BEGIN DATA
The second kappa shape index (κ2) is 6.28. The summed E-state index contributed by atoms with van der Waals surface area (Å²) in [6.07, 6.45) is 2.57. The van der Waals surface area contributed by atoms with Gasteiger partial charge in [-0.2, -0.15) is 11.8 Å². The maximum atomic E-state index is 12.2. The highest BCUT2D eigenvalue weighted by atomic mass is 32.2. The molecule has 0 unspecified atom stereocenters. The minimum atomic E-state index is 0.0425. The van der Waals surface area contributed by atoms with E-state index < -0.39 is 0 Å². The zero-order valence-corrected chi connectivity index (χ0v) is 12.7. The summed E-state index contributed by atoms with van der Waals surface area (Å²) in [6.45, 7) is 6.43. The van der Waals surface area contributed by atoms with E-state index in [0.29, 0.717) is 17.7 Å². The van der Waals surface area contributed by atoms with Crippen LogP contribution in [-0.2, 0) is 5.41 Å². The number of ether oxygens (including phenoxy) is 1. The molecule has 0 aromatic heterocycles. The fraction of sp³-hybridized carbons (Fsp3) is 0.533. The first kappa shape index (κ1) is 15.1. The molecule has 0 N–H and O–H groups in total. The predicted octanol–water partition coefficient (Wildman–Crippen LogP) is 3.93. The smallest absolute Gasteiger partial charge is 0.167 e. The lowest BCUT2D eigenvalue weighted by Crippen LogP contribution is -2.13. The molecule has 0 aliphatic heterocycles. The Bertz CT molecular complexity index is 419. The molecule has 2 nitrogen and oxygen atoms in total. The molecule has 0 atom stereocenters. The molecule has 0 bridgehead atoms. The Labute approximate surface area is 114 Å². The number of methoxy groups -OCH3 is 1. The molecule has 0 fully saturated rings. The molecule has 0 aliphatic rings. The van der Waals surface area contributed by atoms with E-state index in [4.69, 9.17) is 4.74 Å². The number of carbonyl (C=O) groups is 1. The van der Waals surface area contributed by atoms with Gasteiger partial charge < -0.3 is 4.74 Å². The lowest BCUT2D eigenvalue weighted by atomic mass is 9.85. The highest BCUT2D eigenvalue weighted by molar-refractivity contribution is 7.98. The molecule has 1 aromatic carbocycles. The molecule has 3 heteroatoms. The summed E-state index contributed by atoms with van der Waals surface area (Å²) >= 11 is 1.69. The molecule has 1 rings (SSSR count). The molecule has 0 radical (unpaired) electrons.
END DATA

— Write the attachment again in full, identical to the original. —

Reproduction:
The second kappa shape index (κ2) is 6.28. The summed E-state index contributed by atoms with van der Waals surface area (Å²) in [6.07, 6.45) is 2.57. The van der Waals surface area contributed by atoms with Gasteiger partial charge in [-0.2, -0.15) is 11.8 Å². The maximum atomic E-state index is 12.2. The highest BCUT2D eigenvalue weighted by atomic mass is 32.2. The molecule has 0 unspecified atom stereocenters. The minimum atomic E-state index is 0.0425. The van der Waals surface area contributed by atoms with E-state index < -0.39 is 0 Å². The zero-order valence-corrected chi connectivity index (χ0v) is 12.7. The summed E-state index contributed by atoms with van der Waals surface area (Å²) in [6.45, 7) is 6.43. The van der Waals surface area contributed by atoms with E-state index in [0.29, 0.717) is 17.7 Å². The van der Waals surface area contributed by atoms with Crippen LogP contribution in [-0.2, 0) is 5.41 Å². The number of ether oxygens (including phenoxy) is 1. The molecule has 0 aromatic heterocycles. The fraction of sp³-hybridized carbons (Fsp3) is 0.533. The first kappa shape index (κ1) is 15.1. The molecule has 0 N–H and O–H groups in total. The predicted octanol–water partition coefficient (Wildman–Crippen LogP) is 3.93. The smallest absolute Gasteiger partial charge is 0.167 e. The lowest BCUT2D eigenvalue weighted by Crippen LogP contribution is -2.13. The molecule has 0 aliphatic heterocycles. The Bertz CT molecular complexity index is 419. The molecule has 2 nitrogen and oxygen atoms in total. The molecule has 0 atom stereocenters. The molecule has 0 bridgehead atoms. The Labute approximate surface area is 114 Å². The number of methoxy groups -OCH3 is 1. The molecule has 0 fully saturated rings. The molecule has 0 aliphatic rings. The van der Waals surface area contributed by atoms with E-state index in [4.69, 9.17) is 4.74 Å². The number of carbonyl (C=O) groups is 1. The van der Waals surface area contributed by atoms with Gasteiger partial charge < -0.3 is 4.74 Å². The lowest BCUT2D eigenvalue weighted by atomic mass is 9.85. The highest BCUT2D eigenvalue weighted by molar-refractivity contribution is 7.98. The molecule has 1 aromatic carbocycles. The molecule has 3 heteroatoms. The summed E-state index contributed by atoms with van der Waals surface area (Å²) >= 11 is 1.69. The molecule has 1 rings (SSSR count). The molecule has 0 radical (unpaired) electrons.